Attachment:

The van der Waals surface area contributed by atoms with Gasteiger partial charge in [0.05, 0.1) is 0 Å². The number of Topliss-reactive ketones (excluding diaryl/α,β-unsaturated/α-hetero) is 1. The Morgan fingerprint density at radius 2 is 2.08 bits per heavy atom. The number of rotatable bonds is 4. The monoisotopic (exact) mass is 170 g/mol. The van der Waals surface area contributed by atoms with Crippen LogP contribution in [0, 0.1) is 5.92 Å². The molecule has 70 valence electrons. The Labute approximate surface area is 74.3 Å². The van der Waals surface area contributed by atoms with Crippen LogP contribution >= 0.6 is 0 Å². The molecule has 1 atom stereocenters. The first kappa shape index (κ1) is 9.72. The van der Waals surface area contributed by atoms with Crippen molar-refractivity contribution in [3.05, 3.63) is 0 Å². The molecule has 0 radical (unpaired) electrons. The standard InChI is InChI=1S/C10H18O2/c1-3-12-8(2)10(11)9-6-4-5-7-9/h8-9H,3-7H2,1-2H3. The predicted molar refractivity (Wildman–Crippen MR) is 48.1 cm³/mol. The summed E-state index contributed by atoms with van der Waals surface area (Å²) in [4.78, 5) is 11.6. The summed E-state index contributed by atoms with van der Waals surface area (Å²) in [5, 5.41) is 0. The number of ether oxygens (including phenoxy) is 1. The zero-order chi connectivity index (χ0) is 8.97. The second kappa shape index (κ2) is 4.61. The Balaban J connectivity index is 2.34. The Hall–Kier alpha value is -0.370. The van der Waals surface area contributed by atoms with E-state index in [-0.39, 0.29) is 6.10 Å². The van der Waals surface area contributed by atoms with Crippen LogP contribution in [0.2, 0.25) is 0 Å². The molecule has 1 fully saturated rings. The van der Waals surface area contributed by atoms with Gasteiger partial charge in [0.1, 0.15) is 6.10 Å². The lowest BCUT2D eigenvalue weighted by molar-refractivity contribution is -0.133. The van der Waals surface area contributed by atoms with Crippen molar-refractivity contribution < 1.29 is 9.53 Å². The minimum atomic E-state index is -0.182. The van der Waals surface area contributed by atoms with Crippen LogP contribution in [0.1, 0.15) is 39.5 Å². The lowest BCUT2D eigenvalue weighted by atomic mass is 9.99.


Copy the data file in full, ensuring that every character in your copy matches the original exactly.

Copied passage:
The van der Waals surface area contributed by atoms with Gasteiger partial charge in [0.05, 0.1) is 0 Å². The number of Topliss-reactive ketones (excluding diaryl/α,β-unsaturated/α-hetero) is 1. The Morgan fingerprint density at radius 2 is 2.08 bits per heavy atom. The number of rotatable bonds is 4. The monoisotopic (exact) mass is 170 g/mol. The van der Waals surface area contributed by atoms with Crippen LogP contribution in [0, 0.1) is 5.92 Å². The molecule has 70 valence electrons. The Labute approximate surface area is 74.3 Å². The van der Waals surface area contributed by atoms with Crippen LogP contribution >= 0.6 is 0 Å². The molecule has 1 atom stereocenters. The first kappa shape index (κ1) is 9.72. The van der Waals surface area contributed by atoms with Crippen molar-refractivity contribution in [3.05, 3.63) is 0 Å². The molecule has 0 radical (unpaired) electrons. The standard InChI is InChI=1S/C10H18O2/c1-3-12-8(2)10(11)9-6-4-5-7-9/h8-9H,3-7H2,1-2H3. The predicted molar refractivity (Wildman–Crippen MR) is 48.1 cm³/mol. The summed E-state index contributed by atoms with van der Waals surface area (Å²) in [4.78, 5) is 11.6. The summed E-state index contributed by atoms with van der Waals surface area (Å²) in [5, 5.41) is 0. The number of ether oxygens (including phenoxy) is 1. The zero-order chi connectivity index (χ0) is 8.97. The second kappa shape index (κ2) is 4.61. The Balaban J connectivity index is 2.34. The Hall–Kier alpha value is -0.370. The van der Waals surface area contributed by atoms with E-state index in [-0.39, 0.29) is 6.10 Å². The van der Waals surface area contributed by atoms with Crippen LogP contribution in [0.2, 0.25) is 0 Å². The molecule has 1 fully saturated rings. The van der Waals surface area contributed by atoms with Gasteiger partial charge in [0.1, 0.15) is 6.10 Å². The lowest BCUT2D eigenvalue weighted by molar-refractivity contribution is -0.133. The van der Waals surface area contributed by atoms with Crippen molar-refractivity contribution < 1.29 is 9.53 Å². The minimum atomic E-state index is -0.182. The van der Waals surface area contributed by atoms with Crippen LogP contribution in [0.1, 0.15) is 39.5 Å². The lowest BCUT2D eigenvalue weighted by atomic mass is 9.99.